Peterborough Casino: The House Always Wins

Peterborough’s Casino is Part of a Province-Wide Push

When the Bob Rae government was looking at opening the first casinos in Ontario in 1993, Pierre Burton asked in the Toronto Star, “Well, we started with just one lottery. How long before there’s a blackjack game in every community?”

In Peterborough, at least, that question has been answered: a casino will open in Peterborough at some point next year. While this plan has sparked a great deal of controversy here over the last few years, the reality is it wasn’t Peterborough’s decision to make – nor is it Peterborough that really stands to benefit.

The debate that’s unfolded here mirrors similar conversations that have been taking place all across the province, thanks to the Province’s ongoing “modernization” of the Ontario Lottery and Gaming Corporation (OLG), which began in 2012 as a plan to increase the provincial revenues from gambling.

Over the 10 years prior, casino gaming expanded rapidly in the United States, causing an eight-fold drop in profits at the casinos clustered on Ontario’s borders with the US. The Province is looking to make up that lost revenue by replacing American tourists with domestic gamblers – in particular, they’re looking to promote gambling amongst those under 45, who are unlikely to visit slots like those at Kawartha Downs, with both online gambling and an expanded network of privately-run casinos.

While this plan has sparked a great deal of controversy here over the last few years, the reality is it wasn’t Peterborough’s decision to make

The general locations for the casinos were chosen by the Province before any formal consultation with municipalities. Peterborough is designated “Gaming Zone E1,” which includes the City of Peterborough, small portions of Peterborough County surrounding city limits, and the existing slots at Kawartha Downs.

Pro-casino voices have pointed to Windsor and Niagara Falls as examples of cities where casinos have been a significant boon to the community. However, both of those cities have gaming industries largely based on tourism from the U.S., which isn’t likely to be the source of gamblers in Peterborough. Two other cities, Brantford and Thunder Bay, are more comparable case studies. Both of these cities got their casinos in 1999, as part of the last major expansion of casino gaming in Ontario.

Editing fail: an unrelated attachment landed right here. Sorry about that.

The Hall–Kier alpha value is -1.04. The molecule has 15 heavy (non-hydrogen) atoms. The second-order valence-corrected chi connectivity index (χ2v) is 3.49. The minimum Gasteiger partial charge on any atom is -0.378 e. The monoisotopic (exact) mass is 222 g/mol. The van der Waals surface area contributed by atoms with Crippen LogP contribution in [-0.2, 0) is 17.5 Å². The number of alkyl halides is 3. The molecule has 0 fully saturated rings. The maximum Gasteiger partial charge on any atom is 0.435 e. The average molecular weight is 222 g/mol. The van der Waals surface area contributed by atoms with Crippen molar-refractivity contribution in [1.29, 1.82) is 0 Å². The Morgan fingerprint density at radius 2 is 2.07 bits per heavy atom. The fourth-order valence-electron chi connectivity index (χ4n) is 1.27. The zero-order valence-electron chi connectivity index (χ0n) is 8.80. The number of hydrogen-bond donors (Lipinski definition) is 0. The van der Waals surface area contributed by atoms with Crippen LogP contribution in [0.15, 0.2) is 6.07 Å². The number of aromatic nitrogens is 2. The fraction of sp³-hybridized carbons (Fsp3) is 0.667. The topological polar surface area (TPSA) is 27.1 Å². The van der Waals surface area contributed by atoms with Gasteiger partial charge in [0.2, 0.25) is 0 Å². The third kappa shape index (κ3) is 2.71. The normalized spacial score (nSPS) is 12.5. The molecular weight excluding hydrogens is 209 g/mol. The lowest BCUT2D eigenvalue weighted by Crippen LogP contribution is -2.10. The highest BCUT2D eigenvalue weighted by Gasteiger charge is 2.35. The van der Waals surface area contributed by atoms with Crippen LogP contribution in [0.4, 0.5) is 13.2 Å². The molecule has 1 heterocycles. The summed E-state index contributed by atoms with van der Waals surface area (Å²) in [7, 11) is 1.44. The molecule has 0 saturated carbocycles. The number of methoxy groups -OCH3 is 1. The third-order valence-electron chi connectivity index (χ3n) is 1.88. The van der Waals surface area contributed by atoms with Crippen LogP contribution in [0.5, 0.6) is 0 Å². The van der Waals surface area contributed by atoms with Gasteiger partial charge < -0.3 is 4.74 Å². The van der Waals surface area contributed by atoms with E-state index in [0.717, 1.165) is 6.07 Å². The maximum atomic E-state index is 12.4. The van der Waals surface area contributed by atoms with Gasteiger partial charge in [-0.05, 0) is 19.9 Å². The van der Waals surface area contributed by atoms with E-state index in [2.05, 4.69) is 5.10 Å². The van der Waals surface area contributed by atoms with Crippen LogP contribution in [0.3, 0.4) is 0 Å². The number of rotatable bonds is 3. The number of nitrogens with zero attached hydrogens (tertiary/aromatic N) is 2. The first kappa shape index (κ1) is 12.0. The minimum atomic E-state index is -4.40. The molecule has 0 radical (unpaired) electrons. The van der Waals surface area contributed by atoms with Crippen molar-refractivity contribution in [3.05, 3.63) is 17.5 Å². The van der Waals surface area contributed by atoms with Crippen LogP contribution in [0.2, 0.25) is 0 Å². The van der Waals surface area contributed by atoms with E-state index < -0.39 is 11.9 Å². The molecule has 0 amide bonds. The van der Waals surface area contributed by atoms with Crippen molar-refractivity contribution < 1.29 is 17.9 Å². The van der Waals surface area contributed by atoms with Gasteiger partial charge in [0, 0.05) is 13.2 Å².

Chris Friel, long-time mayor of Brantford, has been used by OLG as something of a poster boy for their modernization plans. He was quite outspoken in opposition to OLG’s plans, sharing concerns with many residents that a casino would increase crime and addiction, and deliver a fatal blow to an already-struggling downtown. However, 16 years later, he’s equally outspoken to say that hasn’t been the case: crime and addiction haven’t significantly worsened, and the casino contributes close to $4 million each year to the city’s coffers. While the casino hasn’t directly led to the economic revitalization that was hoped for, it’s helped bankroll many other revitalization projects in Brantford over the years.





In Thunder Bay, on the other hand, things are a bit more mixed. The casino there, located downtown, has spurred other investment in the area – a fact that Peterborough’s DBIA raised as a part of their case for having any casino here located downtown – and, like in Brantford, the casino contributes millions each year to the city’s budget. However, unlike in Brantford, this revenue isn’t coming from outside of the community. A 2005 Ministry of Health study found that only one in ten gamblers at the Thunder Bay casino come from outside of the city. For that reason, that study estimated that the casino had a significant negative financial impact on the community as a whole.

While some cities in Ontario have had positive experiences hosting casinos, one can’t assume that experience will be the same in Peterborough. Most casinos built to date in Ontario that bring a benefit to their community do so by bringing in gamblers from other cities, but will that be the case in Peterborough?

That’s what Council is betting on, and no one will know for sure until the casino is up and running, but it seems like wishful thinking. In a few years, there will be casinos all across Ontario, including ones in Belleville, the Kingston area, and the Greater Toronto Area. To plan to use gambling as a driver of economic development here is to assume that people elsewhere in the province will prefer Peterborough as a destination over the other 28 casino destinations, and that this will make up for the money lost by local patrons of the casino.

Most casinos built to date in Ontario that bring a benefit to their community do so by bringing in gamblers from other cities, but will that be the case in Peterborough?

With Cavan-Monaghan willing to host a casino at the existing Kawartha Downs site, the question that faced Peterborough City Council was never really about having a casino in the Peterborough area, but rather whether, as a municipality, we wanted a piece of the action. The Province is looking to increase their income from gambling by about a billion dollars by 2018, and their plan includes getting more people in Peterborough to gamble with or without the city’s involvement.

In this context, it wasn’t unreasonable for Council to consent to the casino plan – but to present it as an economic development opportunity is disingenuous. Instead, it’s an opportunity for the city to get some small benefit from a plan that’s designed to take a whole lot of money out of our community.

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Rob Hailman

Rob Hailman

rjhelms

Rob Hailman is a musician, photographer, and standard nerd who has called Peterborough home since 2003. You can usually find him puttering around with old electronics, making strange sounds at Trent Radio, or holed up at the Peterborough Darkroom Project.